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tonished old man, and lighting the spill, / was now his faithful companion during she said: “There, my old general ; make the war. She had shared with him the yourself comfortable; this time you shall enjoyments of their happy days, and she not desert us."

was now willing to share with him the But those happy days of quiet “living troubles, sorrows, and privations of darker for each other» soon came to a close. times. This unhappy war, however, On the 16th November, 1797, the king broke both the health and the heart of died; and with the crown, the responsi- Louise. After the Peace of Tilsit, she bilities, sorrows, and anxieties of a mon- returned to erlin, but was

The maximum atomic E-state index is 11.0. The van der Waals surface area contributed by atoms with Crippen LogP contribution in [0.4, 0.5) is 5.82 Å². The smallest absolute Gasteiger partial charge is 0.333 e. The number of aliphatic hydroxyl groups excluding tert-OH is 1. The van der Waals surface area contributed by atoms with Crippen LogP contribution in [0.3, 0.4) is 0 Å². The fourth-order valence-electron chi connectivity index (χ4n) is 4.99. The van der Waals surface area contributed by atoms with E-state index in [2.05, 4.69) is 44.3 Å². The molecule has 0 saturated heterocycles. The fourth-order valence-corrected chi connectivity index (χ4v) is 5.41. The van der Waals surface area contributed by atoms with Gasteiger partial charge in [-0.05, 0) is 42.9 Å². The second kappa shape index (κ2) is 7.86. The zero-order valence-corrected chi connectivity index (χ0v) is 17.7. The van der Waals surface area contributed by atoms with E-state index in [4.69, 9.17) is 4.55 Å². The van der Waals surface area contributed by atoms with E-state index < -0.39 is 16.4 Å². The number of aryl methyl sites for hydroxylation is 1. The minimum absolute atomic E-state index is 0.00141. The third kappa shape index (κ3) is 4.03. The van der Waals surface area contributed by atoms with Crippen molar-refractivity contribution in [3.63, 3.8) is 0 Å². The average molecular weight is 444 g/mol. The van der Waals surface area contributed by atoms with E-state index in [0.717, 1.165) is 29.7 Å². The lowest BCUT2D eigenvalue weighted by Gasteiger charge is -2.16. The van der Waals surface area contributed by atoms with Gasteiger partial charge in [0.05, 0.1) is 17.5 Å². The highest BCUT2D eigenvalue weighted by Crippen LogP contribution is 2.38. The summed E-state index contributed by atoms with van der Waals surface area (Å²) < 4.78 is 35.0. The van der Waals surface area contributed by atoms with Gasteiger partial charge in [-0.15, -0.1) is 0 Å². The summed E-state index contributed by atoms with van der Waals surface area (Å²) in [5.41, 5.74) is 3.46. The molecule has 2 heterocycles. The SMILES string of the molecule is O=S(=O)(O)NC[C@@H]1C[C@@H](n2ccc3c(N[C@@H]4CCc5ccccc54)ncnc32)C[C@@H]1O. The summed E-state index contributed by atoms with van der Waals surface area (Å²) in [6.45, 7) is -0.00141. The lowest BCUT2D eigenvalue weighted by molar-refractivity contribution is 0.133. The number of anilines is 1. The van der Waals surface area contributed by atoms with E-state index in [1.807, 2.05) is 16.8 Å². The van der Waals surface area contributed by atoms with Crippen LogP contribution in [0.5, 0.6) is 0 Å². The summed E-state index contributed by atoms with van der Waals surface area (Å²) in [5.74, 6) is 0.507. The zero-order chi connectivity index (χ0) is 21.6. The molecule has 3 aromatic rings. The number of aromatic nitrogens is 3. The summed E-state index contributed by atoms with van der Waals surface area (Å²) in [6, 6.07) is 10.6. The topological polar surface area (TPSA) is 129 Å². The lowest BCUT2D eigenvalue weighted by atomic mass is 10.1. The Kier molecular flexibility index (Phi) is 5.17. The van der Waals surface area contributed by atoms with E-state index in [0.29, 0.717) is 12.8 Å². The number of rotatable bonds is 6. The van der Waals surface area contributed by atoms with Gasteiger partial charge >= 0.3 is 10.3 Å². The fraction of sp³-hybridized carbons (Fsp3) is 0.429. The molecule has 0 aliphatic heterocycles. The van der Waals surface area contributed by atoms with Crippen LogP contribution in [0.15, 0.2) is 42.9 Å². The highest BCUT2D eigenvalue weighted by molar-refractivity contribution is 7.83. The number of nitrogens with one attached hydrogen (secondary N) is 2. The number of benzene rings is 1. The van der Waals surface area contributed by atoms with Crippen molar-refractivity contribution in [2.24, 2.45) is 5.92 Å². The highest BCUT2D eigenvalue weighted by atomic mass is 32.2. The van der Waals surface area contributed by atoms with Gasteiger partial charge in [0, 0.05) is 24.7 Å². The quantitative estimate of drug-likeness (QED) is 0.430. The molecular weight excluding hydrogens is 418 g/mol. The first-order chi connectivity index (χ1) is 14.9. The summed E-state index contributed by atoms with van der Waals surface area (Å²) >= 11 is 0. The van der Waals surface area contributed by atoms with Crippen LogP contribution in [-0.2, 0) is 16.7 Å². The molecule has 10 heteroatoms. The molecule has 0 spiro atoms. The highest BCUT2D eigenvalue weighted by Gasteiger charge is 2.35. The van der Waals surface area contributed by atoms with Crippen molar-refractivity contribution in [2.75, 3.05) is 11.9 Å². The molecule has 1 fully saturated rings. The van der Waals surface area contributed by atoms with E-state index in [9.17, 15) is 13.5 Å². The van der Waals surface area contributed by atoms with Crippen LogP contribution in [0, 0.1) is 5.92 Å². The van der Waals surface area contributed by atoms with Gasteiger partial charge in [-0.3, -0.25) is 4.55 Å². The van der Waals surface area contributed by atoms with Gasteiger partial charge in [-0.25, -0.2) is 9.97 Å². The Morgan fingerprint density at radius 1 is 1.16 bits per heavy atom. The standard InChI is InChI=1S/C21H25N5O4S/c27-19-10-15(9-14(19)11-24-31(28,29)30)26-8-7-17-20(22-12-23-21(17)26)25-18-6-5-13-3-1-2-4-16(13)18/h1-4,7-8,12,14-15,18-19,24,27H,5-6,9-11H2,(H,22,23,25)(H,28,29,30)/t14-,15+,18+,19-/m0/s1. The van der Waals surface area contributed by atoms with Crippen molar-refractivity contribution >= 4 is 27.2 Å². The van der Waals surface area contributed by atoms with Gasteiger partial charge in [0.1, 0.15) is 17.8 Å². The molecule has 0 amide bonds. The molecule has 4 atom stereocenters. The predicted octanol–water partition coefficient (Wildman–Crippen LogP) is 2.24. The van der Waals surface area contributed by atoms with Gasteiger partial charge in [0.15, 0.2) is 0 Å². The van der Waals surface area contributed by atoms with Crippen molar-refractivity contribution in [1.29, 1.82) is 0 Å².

inore the arch devolved upon Louise's_husband, same. Her eyes, so full of life and spirit King Frederick William III. The young in her happy days, were now dim with king and queen took up their residence weeping, and her cheeks were pale. She at Berlin, choosing for their abode not received a sad but still a joyful reception, the king's, but the less luxurious crown- and was more made aware how prince's palace. The financial circum- much her people loved her. “Nothing," stances of Prussia being rather weak, the she wrote about this time, “will dazzle king and queen wisely refrained from me any more; my kingdom is not of this extravagances. Moreover, Louise's great world.” pleasure was to do good and make sad As if in presentiment of her early faces bright, often spending so much out death, she devoted herself with redoubled of her own pin-money, that she had not care to the mental development of her enough left for her moderate personal children. “Justice, faith, love,” was the needs. Her husband at one time becom- legend on her favorite seal; and her ing anxious on this account, gently remon-motto was, “ God is my trust.”. “I do strated with her about this too extensive not complain,” she one time said, “ that liberality: “ How hard it is,” said she, the days of my life were cast in this un“to hear of want and misery and not be happy epoch. Perhaps my existence able to give help!” He kissed her, and gave life to children who may one day filled her purse.